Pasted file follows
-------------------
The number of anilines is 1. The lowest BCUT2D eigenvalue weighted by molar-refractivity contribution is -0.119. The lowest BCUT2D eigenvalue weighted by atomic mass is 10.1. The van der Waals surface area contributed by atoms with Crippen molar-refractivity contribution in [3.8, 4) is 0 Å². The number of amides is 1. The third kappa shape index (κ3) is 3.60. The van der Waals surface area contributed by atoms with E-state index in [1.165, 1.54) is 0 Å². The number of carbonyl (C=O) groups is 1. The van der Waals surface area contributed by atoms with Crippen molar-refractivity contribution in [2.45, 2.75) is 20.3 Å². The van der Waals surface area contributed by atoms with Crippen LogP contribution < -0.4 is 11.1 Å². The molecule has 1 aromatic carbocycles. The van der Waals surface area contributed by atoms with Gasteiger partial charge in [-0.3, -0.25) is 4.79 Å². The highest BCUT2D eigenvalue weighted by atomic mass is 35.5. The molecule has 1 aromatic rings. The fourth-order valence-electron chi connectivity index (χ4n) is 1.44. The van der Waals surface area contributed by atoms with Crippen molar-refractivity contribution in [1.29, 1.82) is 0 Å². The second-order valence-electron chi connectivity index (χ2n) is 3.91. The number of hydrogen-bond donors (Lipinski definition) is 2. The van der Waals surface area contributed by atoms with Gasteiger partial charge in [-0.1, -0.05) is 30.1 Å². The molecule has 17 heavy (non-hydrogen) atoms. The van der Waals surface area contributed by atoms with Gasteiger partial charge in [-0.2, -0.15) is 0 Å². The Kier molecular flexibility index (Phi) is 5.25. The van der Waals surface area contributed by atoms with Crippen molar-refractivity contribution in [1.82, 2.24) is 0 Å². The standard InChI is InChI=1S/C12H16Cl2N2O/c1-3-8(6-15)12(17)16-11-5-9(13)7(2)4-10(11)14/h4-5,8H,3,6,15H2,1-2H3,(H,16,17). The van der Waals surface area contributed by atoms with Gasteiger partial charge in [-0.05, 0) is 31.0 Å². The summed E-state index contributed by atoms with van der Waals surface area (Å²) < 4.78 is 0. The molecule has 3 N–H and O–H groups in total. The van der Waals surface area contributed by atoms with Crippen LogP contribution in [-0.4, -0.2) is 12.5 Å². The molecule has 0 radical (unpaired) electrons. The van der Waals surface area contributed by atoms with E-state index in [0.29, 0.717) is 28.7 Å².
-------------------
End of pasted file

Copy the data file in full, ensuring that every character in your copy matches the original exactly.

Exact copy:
The number of anilines is 1. The lowest BCUT2D eigenvalue weighted by molar-refractivity contribution is -0.119. The lowest BCUT2D eigenvalue weighted by atomic mass is 10.1. The van der Waals surface area contributed by atoms with Crippen molar-refractivity contribution in [3.8, 4) is 0 Å². The number of amides is 1. The third kappa shape index (κ3) is 3.60. The van der Waals surface area contributed by atoms with E-state index in [1.165, 1.54) is 0 Å². The number of carbonyl (C=O) groups is 1. The van der Waals surface area contributed by atoms with Crippen molar-refractivity contribution in [2.45, 2.75) is 20.3 Å². The van der Waals surface area contributed by atoms with Crippen LogP contribution < -0.4 is 11.1 Å². The molecule has 1 aromatic carbocycles. The van der Waals surface area contributed by atoms with Gasteiger partial charge in [-0.3, -0.25) is 4.79 Å². The highest BCUT2D eigenvalue weighted by atomic mass is 35.5. The molecule has 1 aromatic rings. The fourth-order valence-electron chi connectivity index (χ4n) is 1.44. The van der Waals surface area contributed by atoms with Crippen molar-refractivity contribution in [1.29, 1.82) is 0 Å². The second-order valence-electron chi connectivity index (χ2n) is 3.91. The number of hydrogen-bond donors (Lipinski definition) is 2. The van der Waals surface area contributed by atoms with Gasteiger partial charge in [-0.1, -0.05) is 30.1 Å². The molecule has 17 heavy (non-hydrogen) atoms. The van der Waals surface area contributed by atoms with Gasteiger partial charge in [-0.2, -0.15) is 0 Å². The Kier molecular flexibility index (Phi) is 5.25. The van der Waals surface area contributed by atoms with Crippen molar-refractivity contribution in [1.82, 2.24) is 0 Å². The standard InChI is InChI=1S/C12H16Cl2N2O/c1-3-8(6-15)12(17)16-11-5-9(13)7(2)4-10(11)14/h4-5,8H,3,6,15H2,1-2H3,(H,16,17). The van der Waals surface area contributed by atoms with Gasteiger partial charge in [-0.05, 0) is 31.0 Å². The summed E-state index contributed by atoms with van der Waals surface area (Å²) < 4.78 is 0. The molecule has 3 N–H and O–H groups in total. The van der Waals surface area contributed by atoms with Crippen LogP contribution in [-0.4, -0.2) is 12.5 Å². The molecule has 0 radical (unpaired) electrons. The van der Waals surface area contributed by atoms with E-state index in [0.29, 0.717) is 28.7 Å².